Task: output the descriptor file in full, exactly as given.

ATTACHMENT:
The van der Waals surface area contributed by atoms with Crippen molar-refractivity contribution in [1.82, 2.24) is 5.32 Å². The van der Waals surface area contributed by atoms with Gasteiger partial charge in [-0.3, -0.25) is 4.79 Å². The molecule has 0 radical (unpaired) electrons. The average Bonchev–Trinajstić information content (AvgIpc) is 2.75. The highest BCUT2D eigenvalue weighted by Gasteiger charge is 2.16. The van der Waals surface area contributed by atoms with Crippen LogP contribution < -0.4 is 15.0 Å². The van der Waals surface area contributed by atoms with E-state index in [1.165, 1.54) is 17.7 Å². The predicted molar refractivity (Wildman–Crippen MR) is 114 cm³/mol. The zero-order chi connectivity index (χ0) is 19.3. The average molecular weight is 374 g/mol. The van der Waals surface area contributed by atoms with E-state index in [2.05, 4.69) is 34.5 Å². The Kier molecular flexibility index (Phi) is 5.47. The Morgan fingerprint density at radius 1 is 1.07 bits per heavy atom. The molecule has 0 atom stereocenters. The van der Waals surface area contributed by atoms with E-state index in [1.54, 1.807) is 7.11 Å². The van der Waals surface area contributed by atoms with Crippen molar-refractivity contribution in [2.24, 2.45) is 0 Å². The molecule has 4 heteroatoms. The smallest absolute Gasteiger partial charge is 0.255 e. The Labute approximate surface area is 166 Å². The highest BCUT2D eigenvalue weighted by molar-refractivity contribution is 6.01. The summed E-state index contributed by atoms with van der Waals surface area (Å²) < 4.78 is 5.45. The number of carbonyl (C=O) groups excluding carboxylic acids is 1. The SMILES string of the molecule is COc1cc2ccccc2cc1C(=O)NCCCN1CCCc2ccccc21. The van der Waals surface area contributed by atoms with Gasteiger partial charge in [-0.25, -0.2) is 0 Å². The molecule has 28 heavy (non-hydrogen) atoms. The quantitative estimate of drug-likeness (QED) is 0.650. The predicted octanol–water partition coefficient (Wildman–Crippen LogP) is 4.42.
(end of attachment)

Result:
The van der Waals surface area contributed by atoms with Crippen molar-refractivity contribution in [1.82, 2.24) is 5.32 Å². The van der Waals surface area contributed by atoms with Gasteiger partial charge in [-0.3, -0.25) is 4.79 Å². The molecule has 0 radical (unpaired) electrons. The average Bonchev–Trinajstić information content (AvgIpc) is 2.75. The highest BCUT2D eigenvalue weighted by Gasteiger charge is 2.16. The van der Waals surface area contributed by atoms with Crippen LogP contribution < -0.4 is 15.0 Å². The van der Waals surface area contributed by atoms with E-state index in [1.165, 1.54) is 17.7 Å². The predicted molar refractivity (Wildman–Crippen MR) is 114 cm³/mol. The zero-order chi connectivity index (χ0) is 19.3. The average molecular weight is 374 g/mol. The van der Waals surface area contributed by atoms with E-state index in [2.05, 4.69) is 34.5 Å². The Kier molecular flexibility index (Phi) is 5.47. The Morgan fingerprint density at radius 1 is 1.07 bits per heavy atom. The molecule has 0 atom stereocenters. The van der Waals surface area contributed by atoms with E-state index in [1.54, 1.807) is 7.11 Å². The van der Waals surface area contributed by atoms with Crippen molar-refractivity contribution in [2.24, 2.45) is 0 Å². The molecule has 4 heteroatoms. The smallest absolute Gasteiger partial charge is 0.255 e. The Labute approximate surface area is 166 Å². The highest BCUT2D eigenvalue weighted by molar-refractivity contribution is 6.01. The summed E-state index contributed by atoms with van der Waals surface area (Å²) < 4.78 is 5.45. The number of carbonyl (C=O) groups excluding carboxylic acids is 1. The SMILES string of the molecule is COc1cc2ccccc2cc1C(=O)NCCCN1CCCc2ccccc21. The van der Waals surface area contributed by atoms with Gasteiger partial charge in [-0.25, -0.2) is 0 Å². The molecule has 28 heavy (non-hydrogen) atoms. The quantitative estimate of drug-likeness (QED) is 0.650. The predicted octanol–water partition coefficient (Wildman–Crippen LogP) is 4.42.